Since we returned to Montana in early January, Little Bear has continued sleeping like a 6 month old should, which is to say not for especially long. M and I are bumping along just fine, but smaller things like household organization, non-essential dishes, and alpine skiing are not getting done. The big, important stuff like work, family time, outdoor time, and as much sleep as we can manage take up all our attention.
While some of the little things will eventually demand time given, for the moment the status quo is not at all bad. Little Bear loves long rides in the woods in his ski trailer, and my legs, arms and aerobic system love hauling 40+ pounds of baby and inanimate entourage around along groomed trails and ungroomed logging roads. We two have been averaging 10 hours a week since the new year, and I’ve only turned the Chariot on its side twice.
This past weekend, to celebrate the brightest weekend since Christmas and my impending birthday, we headed over to the east side and a ski-in cabin rental along the North Fork of the Teton River.
The Rocky Mountain Front is higher in elevation than the Flathead Valley, but also gets more sunny days, and absolutely strafed with wind. Our afternoon trip in was in no way unusual; gust to 40 mph, and plenty of heavy windblown snow and bare ice, even though several inches had fallen the night before. Thankfully optimizing glide with the chariot is not a huge concern, as the ski bases took a beating.
The Teton River valley, and the northern half the Front generally, has tremendous scenery and is one of the great hidden treasures of Montana, which is saying a great deal. The limestone reefs and ridges look impressive from the highway, 30 miles distant with prairie between, but even from the higher summits in the middle it is difficult to grasp the magnitude and complexity. Orographic loading feeds plenty of vibrant creeks in the late spring and summer, and that water has a task when it comes to finding its way out onto the flat. The cabin is at the very end of the road, along the same Teton the pavement follows to the brink of the mountains, but our route required icy switchbacks up to the end of the plowing at the tiny ski hill, and a long ski down the other side. The river takes the more direct route, cutting a sinuous canyon between sharp ridges, too narrow for the road builders. I came through last May, and have wanted to get back ever since.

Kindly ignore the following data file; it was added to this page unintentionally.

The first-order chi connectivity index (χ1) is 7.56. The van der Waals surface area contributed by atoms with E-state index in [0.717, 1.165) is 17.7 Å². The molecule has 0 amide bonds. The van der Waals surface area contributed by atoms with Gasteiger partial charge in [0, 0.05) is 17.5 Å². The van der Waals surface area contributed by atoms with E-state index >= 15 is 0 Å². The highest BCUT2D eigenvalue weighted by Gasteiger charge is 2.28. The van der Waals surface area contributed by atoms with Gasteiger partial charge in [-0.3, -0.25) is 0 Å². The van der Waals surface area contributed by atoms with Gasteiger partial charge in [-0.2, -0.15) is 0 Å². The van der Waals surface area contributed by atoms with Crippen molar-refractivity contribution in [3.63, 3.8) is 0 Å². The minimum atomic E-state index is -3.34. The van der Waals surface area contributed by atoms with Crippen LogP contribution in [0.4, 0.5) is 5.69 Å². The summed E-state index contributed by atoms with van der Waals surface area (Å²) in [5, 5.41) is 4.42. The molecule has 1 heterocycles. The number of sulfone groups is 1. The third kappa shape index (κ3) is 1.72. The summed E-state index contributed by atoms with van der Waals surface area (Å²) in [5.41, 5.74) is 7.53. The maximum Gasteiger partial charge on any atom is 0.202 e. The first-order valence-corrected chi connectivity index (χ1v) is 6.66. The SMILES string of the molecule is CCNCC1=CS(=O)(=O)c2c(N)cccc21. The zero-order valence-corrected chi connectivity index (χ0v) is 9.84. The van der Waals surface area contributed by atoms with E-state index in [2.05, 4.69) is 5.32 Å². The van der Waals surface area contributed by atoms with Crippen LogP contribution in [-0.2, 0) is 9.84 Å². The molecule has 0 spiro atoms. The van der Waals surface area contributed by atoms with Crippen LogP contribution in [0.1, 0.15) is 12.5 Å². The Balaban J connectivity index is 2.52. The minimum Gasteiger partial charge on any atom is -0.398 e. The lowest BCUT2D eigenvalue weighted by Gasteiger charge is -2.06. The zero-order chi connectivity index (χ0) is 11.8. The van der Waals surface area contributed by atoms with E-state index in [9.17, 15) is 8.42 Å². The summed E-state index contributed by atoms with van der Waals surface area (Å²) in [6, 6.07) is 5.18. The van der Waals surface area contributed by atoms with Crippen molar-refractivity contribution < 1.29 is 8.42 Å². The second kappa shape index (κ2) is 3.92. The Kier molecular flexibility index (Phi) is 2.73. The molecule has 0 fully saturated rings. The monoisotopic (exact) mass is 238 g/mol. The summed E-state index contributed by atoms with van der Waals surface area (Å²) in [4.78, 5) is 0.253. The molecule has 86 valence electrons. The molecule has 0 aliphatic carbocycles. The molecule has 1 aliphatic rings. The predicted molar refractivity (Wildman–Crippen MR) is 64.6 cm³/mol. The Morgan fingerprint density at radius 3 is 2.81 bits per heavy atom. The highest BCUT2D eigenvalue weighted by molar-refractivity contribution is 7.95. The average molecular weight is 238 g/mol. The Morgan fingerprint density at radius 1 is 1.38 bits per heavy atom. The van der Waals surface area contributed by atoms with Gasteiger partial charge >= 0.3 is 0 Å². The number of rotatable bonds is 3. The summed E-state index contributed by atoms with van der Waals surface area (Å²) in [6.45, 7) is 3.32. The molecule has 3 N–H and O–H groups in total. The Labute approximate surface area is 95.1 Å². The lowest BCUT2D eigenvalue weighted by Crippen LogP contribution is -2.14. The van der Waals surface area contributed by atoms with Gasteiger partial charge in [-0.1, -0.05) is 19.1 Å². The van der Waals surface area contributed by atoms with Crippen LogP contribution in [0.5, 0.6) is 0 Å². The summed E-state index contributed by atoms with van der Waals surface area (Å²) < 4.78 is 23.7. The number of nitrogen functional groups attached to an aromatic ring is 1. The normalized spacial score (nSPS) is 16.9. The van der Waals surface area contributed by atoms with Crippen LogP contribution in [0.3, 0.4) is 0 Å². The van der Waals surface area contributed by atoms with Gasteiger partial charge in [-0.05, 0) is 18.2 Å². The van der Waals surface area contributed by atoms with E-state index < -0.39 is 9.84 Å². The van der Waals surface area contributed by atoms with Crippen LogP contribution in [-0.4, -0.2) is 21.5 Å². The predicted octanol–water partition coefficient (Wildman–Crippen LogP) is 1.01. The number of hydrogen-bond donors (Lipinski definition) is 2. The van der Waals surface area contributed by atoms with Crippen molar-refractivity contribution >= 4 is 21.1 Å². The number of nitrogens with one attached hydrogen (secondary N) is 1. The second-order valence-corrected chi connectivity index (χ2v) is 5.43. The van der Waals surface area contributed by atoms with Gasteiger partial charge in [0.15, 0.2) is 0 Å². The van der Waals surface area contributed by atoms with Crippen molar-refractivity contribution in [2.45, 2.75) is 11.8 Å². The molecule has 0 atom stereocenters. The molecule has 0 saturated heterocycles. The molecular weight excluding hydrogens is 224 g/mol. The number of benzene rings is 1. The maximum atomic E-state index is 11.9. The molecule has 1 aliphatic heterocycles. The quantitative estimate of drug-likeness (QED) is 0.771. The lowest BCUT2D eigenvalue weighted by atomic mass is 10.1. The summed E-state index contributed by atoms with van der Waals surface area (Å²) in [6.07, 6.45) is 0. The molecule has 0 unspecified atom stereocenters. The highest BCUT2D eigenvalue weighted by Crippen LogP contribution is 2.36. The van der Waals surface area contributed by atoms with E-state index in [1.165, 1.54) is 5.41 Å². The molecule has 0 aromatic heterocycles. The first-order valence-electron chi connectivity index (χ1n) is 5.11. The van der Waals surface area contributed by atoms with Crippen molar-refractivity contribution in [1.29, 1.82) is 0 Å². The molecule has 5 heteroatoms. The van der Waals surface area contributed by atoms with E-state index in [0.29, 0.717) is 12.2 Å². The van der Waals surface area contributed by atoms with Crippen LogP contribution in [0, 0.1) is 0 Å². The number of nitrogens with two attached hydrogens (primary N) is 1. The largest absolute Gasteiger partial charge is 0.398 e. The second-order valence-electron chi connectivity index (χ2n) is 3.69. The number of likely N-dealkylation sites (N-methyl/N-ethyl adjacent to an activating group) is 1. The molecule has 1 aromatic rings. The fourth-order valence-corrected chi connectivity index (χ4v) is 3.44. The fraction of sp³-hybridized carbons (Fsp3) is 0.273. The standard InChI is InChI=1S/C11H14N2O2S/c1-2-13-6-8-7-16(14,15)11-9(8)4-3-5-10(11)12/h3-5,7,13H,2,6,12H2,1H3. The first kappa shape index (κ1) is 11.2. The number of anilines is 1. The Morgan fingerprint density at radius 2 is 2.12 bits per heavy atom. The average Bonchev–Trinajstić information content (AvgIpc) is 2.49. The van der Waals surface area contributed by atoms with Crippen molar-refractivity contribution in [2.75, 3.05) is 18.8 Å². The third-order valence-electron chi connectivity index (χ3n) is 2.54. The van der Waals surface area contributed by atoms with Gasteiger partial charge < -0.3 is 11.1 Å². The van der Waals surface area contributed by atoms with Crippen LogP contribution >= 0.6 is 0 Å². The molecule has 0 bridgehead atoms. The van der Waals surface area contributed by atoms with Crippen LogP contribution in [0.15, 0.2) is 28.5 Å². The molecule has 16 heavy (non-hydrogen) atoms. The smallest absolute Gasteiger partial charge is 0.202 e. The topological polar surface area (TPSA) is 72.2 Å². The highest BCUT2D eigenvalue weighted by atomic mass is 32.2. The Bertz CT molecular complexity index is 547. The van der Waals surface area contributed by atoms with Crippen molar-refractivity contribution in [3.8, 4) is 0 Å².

Those last unplowed miles are not long, but we now carry burdens measured in both pounds (over 20, in fact), ruminations, and 2am wakeups, and were glad to reach the door, go inside, and get a fire going.
Most forest service cabins were built with utility (and snow and grizzly proofing) in mind, and conspicuously lack more than a few little windows. This cabin has big ones, on all four walls, which together with the location and cozy amenities jump it to the very top of my all-time list.
That night, and all the next morning, we were content to play with the baby, read, drink coffee and beer, eat food, do chores, and generally stay put. It was very nice.
Little Bear celebrated his fifth cabin and new sleeping bag (5 oz Apex and .9 oz illume15) by sleeping no better or worse than he has lately, and also as he has lately, being amusing and happy as only a baby can be at almost every waking moment. He did us an even bigger favor on the drive home, napping for over half of it and mostly entertaining himself with a few toys for the other part.
It was not a restful cabin trip, in the old sense of a vacation for both body and brain. Words fail more often these days under the fog of a brain tired, as well as weighed down with responsibilities it has yet to fully grasp. I do know that it was a good weekend, two exceptional days in an increasingly large pile of them, and that we will be back.
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